By ART CHANCE
Perhaps the darkest days the United States have ever seen were the fall of 1863. The war between the United States and the Confederate States that was supposed to have been over with a Northern victory in at most a few weeks was inexorably moving into its third bloody year.
In the east, where all the political and media attention was concentrated, the war had been a series of unrelenting failures for Union armies punctuated by a couple of outright catastrophes. Antietam/Sharpsburg in September of 1862 was at most a tactical draw, but for the first time in the war, the Union held the field as Lee’s “wolf-like” men backed away to Virginia.
President Abraham Lincoln seized on that cold comfort to celebrate a Union “victory” by announcing the Emancipation Proclamation. Antietam remains the single bloodiest day in American history.
1862 ended and 1863 began in plodding, muddy stasis between the armies staring at each other across the Rapidan and Rappahannock Rivers. That stasis was punctuated by a stunning Union defeat at Fredericksburg in mid-December of 1862.
Lincoln chose yet another ill-starred general to command the Army of the Potomac and prod it into action against “Bobby Lee.” The Union pushed across the Rappahannock near Chancellorsville, Virginia in May. Lee met them with barely half his army, the bulk of Longstreet’s Wing was on a foraging mission in Southern Virginia. Lee divided his already divided and outnumbered army and sent “Stonewall” Jackson on a swinging “flank attack” against the Union right. Jackson rolled up the Union right in a battle that is studied yet today in military academies along with Hannibal’s flank attack at Cannae and Julius Caesar’s at Alesia.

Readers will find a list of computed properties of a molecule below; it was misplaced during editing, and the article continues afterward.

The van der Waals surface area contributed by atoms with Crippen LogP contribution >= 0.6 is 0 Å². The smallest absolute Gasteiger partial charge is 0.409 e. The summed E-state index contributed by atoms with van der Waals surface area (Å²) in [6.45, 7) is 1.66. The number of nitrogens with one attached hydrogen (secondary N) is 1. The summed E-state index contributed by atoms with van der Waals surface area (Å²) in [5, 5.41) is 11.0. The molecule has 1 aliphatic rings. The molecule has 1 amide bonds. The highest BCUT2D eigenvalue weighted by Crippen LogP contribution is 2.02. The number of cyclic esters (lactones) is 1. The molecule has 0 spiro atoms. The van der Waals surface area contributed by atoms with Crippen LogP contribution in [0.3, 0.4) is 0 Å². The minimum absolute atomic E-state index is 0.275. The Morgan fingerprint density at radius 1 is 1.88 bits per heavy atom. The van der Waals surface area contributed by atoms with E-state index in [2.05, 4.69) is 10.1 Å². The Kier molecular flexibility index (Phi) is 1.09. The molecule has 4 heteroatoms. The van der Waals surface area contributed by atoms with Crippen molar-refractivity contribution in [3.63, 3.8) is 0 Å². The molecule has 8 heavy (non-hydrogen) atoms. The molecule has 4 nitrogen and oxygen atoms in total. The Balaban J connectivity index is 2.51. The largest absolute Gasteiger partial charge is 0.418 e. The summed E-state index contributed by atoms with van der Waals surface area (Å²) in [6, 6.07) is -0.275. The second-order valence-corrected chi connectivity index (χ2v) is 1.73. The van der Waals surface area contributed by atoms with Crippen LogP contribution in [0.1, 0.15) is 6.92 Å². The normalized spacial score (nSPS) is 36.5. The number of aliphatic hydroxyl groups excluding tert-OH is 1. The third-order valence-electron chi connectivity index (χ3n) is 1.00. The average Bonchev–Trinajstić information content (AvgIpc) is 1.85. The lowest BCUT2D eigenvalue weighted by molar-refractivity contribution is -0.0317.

It was another stunning Confederate victory. It was also the second bloodiest day in US history, and it cost Lee his “right arm,” T.J. Jackson. As an aside, a couple of my ancestors were in the unit that formed the hinge that Jackson’s flank attack was swung on. I have my great-great grandfather’s letter home after the battle; the excitement is palpable even after almost 160 years.
Lee re-united and re-organized his army and stole a march on a new union general to next appear at a sleepy Pennsylvania town named Gettysburg. Gettysburg was and remains the largest and bloodiest battle fought on American soil. Somewhere around 50,000 men were killed or wounded in those three days. About 8-10 thousand were killed. It would be easy to write 5-10 thousand words about what happened and why in those three days, but the real result is that it was a tactical draw, much like Antietam/Sharpsburg, and Lee pulled back to Virginia. The other result was that the formerly indomitable Army of Northern Virginia ceased to exist. The casualties among ANV officers make the Army unrecognizable after Gettysburg.
After Gettysburg, the Union licked its wounds north of the Rappahannock and the action in the War moved south to Chattanooga, Tennessee. Lee detached part of Longstreet’s Corps to reinforce Gen. Braxton’s Bragg’s Army of Tennessee. The Battle of Chickamauga was a confused and desperate battle fought Sept. 18-20, 1863. It is generally credited as a Confederate victory, but it, too, was at best a draw, and it was the second bloodiest battle of the War.